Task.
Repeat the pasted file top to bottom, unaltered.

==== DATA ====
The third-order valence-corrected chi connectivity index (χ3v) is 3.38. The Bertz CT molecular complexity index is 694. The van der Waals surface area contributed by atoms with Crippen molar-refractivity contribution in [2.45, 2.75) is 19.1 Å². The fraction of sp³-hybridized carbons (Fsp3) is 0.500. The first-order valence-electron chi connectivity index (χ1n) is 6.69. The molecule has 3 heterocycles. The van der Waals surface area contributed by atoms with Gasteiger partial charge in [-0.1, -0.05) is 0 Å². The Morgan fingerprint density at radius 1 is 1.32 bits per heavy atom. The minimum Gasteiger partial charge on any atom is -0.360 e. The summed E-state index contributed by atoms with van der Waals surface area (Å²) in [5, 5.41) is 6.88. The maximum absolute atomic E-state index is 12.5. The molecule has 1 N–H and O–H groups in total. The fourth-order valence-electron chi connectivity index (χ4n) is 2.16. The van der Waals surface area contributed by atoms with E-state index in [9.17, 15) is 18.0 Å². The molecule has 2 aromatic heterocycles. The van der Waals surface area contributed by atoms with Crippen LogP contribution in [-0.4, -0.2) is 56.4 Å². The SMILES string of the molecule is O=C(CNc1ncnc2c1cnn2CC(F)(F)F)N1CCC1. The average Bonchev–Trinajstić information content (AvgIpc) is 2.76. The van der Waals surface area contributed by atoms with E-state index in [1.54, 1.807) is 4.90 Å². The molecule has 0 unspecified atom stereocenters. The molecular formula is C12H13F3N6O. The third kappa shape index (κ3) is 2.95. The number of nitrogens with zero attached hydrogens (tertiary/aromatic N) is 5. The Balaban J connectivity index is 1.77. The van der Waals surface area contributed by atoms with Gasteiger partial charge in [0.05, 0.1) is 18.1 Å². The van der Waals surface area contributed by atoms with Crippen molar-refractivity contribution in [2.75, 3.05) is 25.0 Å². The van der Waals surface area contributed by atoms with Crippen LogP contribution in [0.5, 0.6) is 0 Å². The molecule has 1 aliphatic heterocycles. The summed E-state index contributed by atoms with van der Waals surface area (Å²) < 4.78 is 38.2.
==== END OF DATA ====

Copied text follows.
The third-order valence-corrected chi connectivity index (χ3v) is 3.38. The Bertz CT molecular complexity index is 694. The van der Waals surface area contributed by atoms with Crippen molar-refractivity contribution in [2.45, 2.75) is 19.1 Å². The fraction of sp³-hybridized carbons (Fsp3) is 0.500. The first-order valence-electron chi connectivity index (χ1n) is 6.69. The molecule has 3 heterocycles. The van der Waals surface area contributed by atoms with Gasteiger partial charge in [-0.1, -0.05) is 0 Å². The Morgan fingerprint density at radius 1 is 1.32 bits per heavy atom. The minimum Gasteiger partial charge on any atom is -0.360 e. The summed E-state index contributed by atoms with van der Waals surface area (Å²) in [5, 5.41) is 6.88. The maximum absolute atomic E-state index is 12.5. The molecule has 1 N–H and O–H groups in total. The fourth-order valence-electron chi connectivity index (χ4n) is 2.16. The van der Waals surface area contributed by atoms with E-state index in [9.17, 15) is 18.0 Å². The molecule has 2 aromatic heterocycles. The van der Waals surface area contributed by atoms with Crippen LogP contribution in [-0.4, -0.2) is 56.4 Å². The SMILES string of the molecule is O=C(CNc1ncnc2c1cnn2CC(F)(F)F)N1CCC1. The average Bonchev–Trinajstić information content (AvgIpc) is 2.76. The van der Waals surface area contributed by atoms with E-state index in [1.54, 1.807) is 4.90 Å². The molecule has 0 unspecified atom stereocenters. The molecular formula is C12H13F3N6O. The third kappa shape index (κ3) is 2.95. The number of nitrogens with zero attached hydrogens (tertiary/aromatic N) is 5. The Balaban J connectivity index is 1.77. The van der Waals surface area contributed by atoms with Gasteiger partial charge in [0.05, 0.1) is 18.1 Å². The van der Waals surface area contributed by atoms with Crippen molar-refractivity contribution in [2.75, 3.05) is 25.0 Å². The van der Waals surface area contributed by atoms with Crippen LogP contribution in [0.5, 0.6) is 0 Å². The molecule has 1 aliphatic heterocycles. The summed E-state index contributed by atoms with van der Waals surface area (Å²) < 4.78 is 38.2.